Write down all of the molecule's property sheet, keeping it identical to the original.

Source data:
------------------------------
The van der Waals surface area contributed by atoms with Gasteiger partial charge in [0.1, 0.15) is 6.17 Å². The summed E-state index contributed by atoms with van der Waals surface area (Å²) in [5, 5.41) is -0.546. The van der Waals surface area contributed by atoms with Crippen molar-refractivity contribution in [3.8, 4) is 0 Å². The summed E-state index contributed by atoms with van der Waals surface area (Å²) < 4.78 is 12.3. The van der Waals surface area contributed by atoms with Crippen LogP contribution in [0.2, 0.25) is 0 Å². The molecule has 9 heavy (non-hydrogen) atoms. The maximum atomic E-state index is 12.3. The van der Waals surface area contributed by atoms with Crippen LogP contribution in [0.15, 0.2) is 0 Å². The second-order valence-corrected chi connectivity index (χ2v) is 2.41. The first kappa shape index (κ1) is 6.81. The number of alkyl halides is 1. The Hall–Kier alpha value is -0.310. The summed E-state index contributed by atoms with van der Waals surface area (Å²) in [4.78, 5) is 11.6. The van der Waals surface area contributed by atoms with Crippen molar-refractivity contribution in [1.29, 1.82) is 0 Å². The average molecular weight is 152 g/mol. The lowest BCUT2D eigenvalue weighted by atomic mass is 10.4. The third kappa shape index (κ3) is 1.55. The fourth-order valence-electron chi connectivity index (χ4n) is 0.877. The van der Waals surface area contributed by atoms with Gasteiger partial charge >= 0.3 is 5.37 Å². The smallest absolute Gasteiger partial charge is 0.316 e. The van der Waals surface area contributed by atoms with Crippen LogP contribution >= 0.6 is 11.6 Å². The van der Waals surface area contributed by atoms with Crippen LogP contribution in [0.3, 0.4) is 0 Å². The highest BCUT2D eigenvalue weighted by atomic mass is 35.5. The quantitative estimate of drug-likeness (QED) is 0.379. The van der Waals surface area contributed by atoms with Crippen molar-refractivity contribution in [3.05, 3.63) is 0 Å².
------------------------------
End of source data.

The van der Waals surface area contributed by atoms with Gasteiger partial charge in [0.1, 0.15) is 6.17 Å². The summed E-state index contributed by atoms with van der Waals surface area (Å²) in [5, 5.41) is -0.546. The van der Waals surface area contributed by atoms with Crippen molar-refractivity contribution in [3.8, 4) is 0 Å². The summed E-state index contributed by atoms with van der Waals surface area (Å²) < 4.78 is 12.3. The van der Waals surface area contributed by atoms with Crippen LogP contribution in [0.2, 0.25) is 0 Å². The molecule has 9 heavy (non-hydrogen) atoms. The maximum atomic E-state index is 12.3. The van der Waals surface area contributed by atoms with Crippen LogP contribution in [0.15, 0.2) is 0 Å². The second-order valence-corrected chi connectivity index (χ2v) is 2.41. The first kappa shape index (κ1) is 6.81. The number of alkyl halides is 1. The Hall–Kier alpha value is -0.310. The summed E-state index contributed by atoms with van der Waals surface area (Å²) in [4.78, 5) is 11.6. The van der Waals surface area contributed by atoms with Crippen molar-refractivity contribution in [1.29, 1.82) is 0 Å². The average molecular weight is 152 g/mol. The lowest BCUT2D eigenvalue weighted by atomic mass is 10.4. The third kappa shape index (κ3) is 1.55. The fourth-order valence-electron chi connectivity index (χ4n) is 0.877. The van der Waals surface area contributed by atoms with Gasteiger partial charge >= 0.3 is 5.37 Å². The smallest absolute Gasteiger partial charge is 0.316 e. The van der Waals surface area contributed by atoms with Crippen LogP contribution >= 0.6 is 11.6 Å². The van der Waals surface area contributed by atoms with Crippen LogP contribution in [0.3, 0.4) is 0 Å². The highest BCUT2D eigenvalue weighted by atomic mass is 35.5. The quantitative estimate of drug-likeness (QED) is 0.379. The van der Waals surface area contributed by atoms with Crippen molar-refractivity contribution in [3.05, 3.63) is 0 Å².